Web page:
“If I’m boring you, just flake off,” Patrick says to the crowd following him along the grassy terrace for a garden tour. We giggle over his blunt honesty. Not a single person turns around and walks away from the 90-year old man with the handmade scarf around his neck, cane in his hand. The mischievous man that changes his name to Pennington for his wife, moves into Muncaster Castle, gives up a career to cultivate the beauty that envelopes us in a time warp.
He trudges up the pathway, points to the towering rhododendron on the right side of a ravine, says it’s been there since 1866. My mouth drops open in the wonder, like I’m covered in fairy dust. He stops to touch one of the blooms on another one, tells us the vibrant pink color reminds him of the “psychedelic tidily winks his mother-in-law wore on her ears when she was alive.”
Patrick talks about how he abhors politics and writes poetry to deal with authorities. He stops walking, turns around and recites a poem to the branches overhead. The disparaging rhymes about a troublesome politician raises a few eyebrows.
And because I ask him to sign his book of poetry beforehand, tell him I am a writer too, he looks at me through the maze of heads throughout the tour, directs remarks toward me about writing as if we know each other long. Then he asks H if he might be interested in taking the pastor’s position at the church on the grounds.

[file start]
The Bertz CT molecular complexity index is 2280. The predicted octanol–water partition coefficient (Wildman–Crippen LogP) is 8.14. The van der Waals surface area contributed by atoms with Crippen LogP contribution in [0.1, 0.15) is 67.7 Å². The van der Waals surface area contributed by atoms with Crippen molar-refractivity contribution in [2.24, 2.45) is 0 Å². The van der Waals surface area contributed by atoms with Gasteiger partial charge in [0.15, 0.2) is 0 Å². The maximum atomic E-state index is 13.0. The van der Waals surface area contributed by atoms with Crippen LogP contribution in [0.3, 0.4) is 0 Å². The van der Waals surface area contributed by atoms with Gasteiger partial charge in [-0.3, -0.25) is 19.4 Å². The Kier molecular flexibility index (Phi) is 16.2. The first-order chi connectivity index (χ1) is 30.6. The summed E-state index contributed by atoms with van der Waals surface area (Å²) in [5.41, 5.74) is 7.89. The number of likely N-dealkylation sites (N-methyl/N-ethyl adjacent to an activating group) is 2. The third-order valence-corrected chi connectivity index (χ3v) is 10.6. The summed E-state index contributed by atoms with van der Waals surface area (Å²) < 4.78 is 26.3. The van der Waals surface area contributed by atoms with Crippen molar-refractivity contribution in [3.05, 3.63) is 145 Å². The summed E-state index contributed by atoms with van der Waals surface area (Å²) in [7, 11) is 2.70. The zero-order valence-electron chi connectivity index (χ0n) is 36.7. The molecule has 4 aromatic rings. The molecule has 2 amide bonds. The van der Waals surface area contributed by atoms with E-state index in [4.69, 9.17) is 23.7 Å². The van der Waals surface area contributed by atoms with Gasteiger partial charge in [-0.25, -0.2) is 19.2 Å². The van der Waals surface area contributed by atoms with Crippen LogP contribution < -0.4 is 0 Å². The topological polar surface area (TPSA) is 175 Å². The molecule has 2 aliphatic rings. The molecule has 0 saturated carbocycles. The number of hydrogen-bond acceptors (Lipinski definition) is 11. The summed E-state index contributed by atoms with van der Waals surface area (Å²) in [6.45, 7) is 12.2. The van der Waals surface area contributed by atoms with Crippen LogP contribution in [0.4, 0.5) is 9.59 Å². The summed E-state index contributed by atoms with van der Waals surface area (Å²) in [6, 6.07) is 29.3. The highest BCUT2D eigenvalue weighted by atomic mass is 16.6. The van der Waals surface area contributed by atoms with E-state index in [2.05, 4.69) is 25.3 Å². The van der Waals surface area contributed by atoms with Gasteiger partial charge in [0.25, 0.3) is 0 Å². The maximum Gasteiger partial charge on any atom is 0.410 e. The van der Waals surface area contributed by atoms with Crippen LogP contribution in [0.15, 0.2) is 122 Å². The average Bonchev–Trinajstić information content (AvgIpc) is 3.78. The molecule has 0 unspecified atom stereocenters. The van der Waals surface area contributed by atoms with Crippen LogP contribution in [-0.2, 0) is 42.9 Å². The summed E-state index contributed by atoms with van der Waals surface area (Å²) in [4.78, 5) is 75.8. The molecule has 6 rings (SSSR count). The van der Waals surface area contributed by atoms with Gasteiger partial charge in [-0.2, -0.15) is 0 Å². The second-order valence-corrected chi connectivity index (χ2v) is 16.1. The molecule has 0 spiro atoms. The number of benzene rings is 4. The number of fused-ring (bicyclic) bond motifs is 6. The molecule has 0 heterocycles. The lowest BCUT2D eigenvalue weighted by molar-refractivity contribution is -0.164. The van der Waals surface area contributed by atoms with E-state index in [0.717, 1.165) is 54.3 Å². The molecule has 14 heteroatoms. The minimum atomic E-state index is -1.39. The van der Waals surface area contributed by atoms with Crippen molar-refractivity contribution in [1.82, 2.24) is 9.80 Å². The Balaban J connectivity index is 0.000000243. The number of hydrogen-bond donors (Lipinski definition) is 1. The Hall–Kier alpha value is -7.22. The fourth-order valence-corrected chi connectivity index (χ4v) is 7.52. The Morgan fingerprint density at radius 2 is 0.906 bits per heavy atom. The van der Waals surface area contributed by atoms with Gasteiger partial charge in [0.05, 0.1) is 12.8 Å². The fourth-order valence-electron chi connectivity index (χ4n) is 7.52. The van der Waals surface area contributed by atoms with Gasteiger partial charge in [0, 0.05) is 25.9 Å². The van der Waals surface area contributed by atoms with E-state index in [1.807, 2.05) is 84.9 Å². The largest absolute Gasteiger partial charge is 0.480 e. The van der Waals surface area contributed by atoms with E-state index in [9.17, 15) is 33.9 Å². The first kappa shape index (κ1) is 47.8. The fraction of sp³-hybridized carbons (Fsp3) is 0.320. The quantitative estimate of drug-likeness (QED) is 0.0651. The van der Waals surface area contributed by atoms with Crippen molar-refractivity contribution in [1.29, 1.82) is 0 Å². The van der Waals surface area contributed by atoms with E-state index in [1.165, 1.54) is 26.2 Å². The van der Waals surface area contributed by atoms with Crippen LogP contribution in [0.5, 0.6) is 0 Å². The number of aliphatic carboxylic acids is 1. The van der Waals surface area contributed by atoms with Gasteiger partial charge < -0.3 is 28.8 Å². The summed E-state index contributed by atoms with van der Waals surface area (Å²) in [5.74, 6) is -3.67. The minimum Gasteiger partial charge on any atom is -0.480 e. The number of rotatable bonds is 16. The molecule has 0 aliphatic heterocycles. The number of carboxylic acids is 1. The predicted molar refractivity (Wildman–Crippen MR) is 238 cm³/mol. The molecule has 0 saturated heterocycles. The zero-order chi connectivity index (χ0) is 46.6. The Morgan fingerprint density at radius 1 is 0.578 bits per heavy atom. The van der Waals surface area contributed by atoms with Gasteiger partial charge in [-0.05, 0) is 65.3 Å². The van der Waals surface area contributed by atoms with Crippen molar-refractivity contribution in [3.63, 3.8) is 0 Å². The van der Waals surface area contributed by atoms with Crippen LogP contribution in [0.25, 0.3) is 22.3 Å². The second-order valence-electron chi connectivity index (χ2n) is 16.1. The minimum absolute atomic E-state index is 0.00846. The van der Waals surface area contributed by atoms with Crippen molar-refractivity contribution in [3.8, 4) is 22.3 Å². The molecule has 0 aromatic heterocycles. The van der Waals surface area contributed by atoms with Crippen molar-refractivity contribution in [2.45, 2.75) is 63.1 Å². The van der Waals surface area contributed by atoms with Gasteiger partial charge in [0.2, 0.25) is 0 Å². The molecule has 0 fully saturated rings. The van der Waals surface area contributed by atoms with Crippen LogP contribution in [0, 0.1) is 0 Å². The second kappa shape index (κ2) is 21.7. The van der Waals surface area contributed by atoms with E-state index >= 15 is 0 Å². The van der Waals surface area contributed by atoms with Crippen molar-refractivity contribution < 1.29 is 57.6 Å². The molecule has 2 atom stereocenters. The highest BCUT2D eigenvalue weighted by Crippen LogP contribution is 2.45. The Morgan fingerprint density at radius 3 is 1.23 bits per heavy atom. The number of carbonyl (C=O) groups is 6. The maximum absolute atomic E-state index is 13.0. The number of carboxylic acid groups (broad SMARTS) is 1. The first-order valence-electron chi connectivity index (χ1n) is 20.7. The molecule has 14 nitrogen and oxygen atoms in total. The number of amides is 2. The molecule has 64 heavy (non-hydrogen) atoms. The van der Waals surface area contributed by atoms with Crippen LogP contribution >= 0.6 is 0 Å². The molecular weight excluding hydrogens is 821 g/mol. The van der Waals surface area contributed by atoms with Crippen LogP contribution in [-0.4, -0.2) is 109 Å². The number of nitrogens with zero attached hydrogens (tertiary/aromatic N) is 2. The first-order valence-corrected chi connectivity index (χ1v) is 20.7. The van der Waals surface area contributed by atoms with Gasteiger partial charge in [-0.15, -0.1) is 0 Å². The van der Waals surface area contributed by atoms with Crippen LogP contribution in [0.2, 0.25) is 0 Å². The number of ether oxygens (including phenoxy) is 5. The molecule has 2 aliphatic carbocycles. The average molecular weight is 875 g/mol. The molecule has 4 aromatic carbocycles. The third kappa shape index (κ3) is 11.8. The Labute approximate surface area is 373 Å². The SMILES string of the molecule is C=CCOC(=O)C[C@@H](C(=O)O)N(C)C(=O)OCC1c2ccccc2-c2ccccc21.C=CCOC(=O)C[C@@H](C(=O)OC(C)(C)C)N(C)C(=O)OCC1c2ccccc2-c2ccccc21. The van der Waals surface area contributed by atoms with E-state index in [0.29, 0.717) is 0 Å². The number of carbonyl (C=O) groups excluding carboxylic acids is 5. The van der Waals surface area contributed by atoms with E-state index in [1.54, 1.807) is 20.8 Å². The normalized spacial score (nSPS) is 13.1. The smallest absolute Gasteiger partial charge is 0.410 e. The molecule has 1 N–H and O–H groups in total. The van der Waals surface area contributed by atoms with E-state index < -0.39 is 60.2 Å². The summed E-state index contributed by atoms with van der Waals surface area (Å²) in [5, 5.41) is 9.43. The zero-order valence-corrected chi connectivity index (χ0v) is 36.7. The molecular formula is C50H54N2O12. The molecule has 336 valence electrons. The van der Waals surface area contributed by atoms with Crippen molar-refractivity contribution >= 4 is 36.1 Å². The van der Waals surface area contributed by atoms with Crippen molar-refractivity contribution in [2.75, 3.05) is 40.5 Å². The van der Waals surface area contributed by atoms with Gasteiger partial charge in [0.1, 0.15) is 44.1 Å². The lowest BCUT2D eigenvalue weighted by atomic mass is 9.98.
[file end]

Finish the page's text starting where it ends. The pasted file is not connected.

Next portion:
I’ve just met Patrick. Somehow we’re related. I’ve traveled over the seas to walk the grounds of Muncaster Castle in Ravenglass, England – where I’ve traced my ancestry back to the Pennington’s more than 1,000 years ago.
I wouldn’t miss this garden tour by the man who knows every crevice, branch and bloom on this loamy expanse of beauty that whisper the secrets of life for anything. He’s telling me how to live a good story with every step.
With every joke, innuendo, eyebrow arched comment he reminds me that blunt honesty spoken in love removes the mirage of the perfected life. It helps to define the landscape for all its panoramic scars and imperfections, to remind us of who we are in the deep underground of the soul.
Surpass Your Circumstances
His slow, confident, methodic steps pressed firmly into ancient soil remind that age and circumstance are mutually exclusive to calling. That to live a good story means understanding who wrote it. That there will be hills and valleys along the way, but they don’t change the course written in the book of life with our name on the spine. Even when taking a detour from time to time.
As people parade through his home, see his clothes cloaked over a radiator in the bedroom; interrupt his bowl of pea soup on the picnic table of the public, he responds to each one with dignity and broad smile. To sacrifice time, reputation and privacy for the sake of something greater than yourself is the kind of story that sticks to your skin like honey. It tastes sweet, leaves you longing for more.
Be Confidently You
When I look out the window, over the wide expanse of planted history waving her branches of welcome, I can hardly breathe. Because when I think about those early years of wondering tearful in the bedroom of safety, just outside the smoky room of depravity and empty cans of sorrow, I didn’t know this. That His arm would extend across the seas to show me how to live a good story. That I have been living one all along.
How do you live a good story? I’m joining the group of writers at Prodigal Magazine to find out how. You can share your story too.
Linking with God Bumps, Imperfect Prose, WLWW, Life in Bloom, Thought Provoking Thursday